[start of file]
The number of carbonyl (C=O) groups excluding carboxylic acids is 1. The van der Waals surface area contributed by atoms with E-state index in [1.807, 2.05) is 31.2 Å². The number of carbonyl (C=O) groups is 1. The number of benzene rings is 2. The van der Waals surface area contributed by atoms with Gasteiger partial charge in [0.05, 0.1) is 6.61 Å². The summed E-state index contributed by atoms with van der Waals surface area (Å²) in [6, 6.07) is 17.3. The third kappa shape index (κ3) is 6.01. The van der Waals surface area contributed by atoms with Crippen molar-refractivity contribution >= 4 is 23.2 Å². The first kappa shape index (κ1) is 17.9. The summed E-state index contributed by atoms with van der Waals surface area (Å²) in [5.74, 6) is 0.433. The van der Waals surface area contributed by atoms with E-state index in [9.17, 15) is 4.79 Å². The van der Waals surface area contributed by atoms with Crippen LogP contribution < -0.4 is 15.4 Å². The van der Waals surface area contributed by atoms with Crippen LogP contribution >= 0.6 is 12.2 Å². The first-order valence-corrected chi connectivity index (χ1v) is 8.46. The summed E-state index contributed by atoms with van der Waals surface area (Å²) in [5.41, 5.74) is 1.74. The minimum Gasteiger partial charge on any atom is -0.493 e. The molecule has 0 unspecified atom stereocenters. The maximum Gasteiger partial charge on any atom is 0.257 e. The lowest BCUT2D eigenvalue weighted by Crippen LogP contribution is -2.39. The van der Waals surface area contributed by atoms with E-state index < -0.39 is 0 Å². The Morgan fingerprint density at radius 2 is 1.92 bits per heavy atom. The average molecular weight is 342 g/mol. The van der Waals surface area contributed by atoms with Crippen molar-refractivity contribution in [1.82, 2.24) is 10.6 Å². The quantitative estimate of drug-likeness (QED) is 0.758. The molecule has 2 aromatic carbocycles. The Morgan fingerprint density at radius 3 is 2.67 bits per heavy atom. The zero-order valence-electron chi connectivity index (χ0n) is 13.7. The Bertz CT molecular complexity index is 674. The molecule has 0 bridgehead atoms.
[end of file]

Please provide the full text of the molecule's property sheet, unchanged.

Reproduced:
The number of carbonyl (C=O) groups excluding carboxylic acids is 1. The van der Waals surface area contributed by atoms with E-state index in [1.807, 2.05) is 31.2 Å². The number of carbonyl (C=O) groups is 1. The number of benzene rings is 2. The van der Waals surface area contributed by atoms with Gasteiger partial charge in [0.05, 0.1) is 6.61 Å². The summed E-state index contributed by atoms with van der Waals surface area (Å²) in [6, 6.07) is 17.3. The third kappa shape index (κ3) is 6.01. The van der Waals surface area contributed by atoms with Crippen molar-refractivity contribution >= 4 is 23.2 Å². The first kappa shape index (κ1) is 17.9. The summed E-state index contributed by atoms with van der Waals surface area (Å²) in [5.74, 6) is 0.433. The van der Waals surface area contributed by atoms with E-state index in [9.17, 15) is 4.79 Å². The van der Waals surface area contributed by atoms with Crippen LogP contribution < -0.4 is 15.4 Å². The van der Waals surface area contributed by atoms with Crippen LogP contribution >= 0.6 is 12.2 Å². The first-order valence-corrected chi connectivity index (χ1v) is 8.46. The summed E-state index contributed by atoms with van der Waals surface area (Å²) in [5.41, 5.74) is 1.74. The minimum Gasteiger partial charge on any atom is -0.493 e. The molecule has 0 unspecified atom stereocenters. The maximum Gasteiger partial charge on any atom is 0.257 e. The lowest BCUT2D eigenvalue weighted by Crippen LogP contribution is -2.39. The van der Waals surface area contributed by atoms with E-state index < -0.39 is 0 Å². The Morgan fingerprint density at radius 2 is 1.92 bits per heavy atom. The average molecular weight is 342 g/mol. The van der Waals surface area contributed by atoms with Crippen molar-refractivity contribution in [1.82, 2.24) is 10.6 Å². The quantitative estimate of drug-likeness (QED) is 0.758. The molecule has 2 aromatic carbocycles. The Morgan fingerprint density at radius 3 is 2.67 bits per heavy atom. The zero-order valence-electron chi connectivity index (χ0n) is 13.7. The Bertz CT molecular complexity index is 674. The molecule has 0 bridgehead atoms.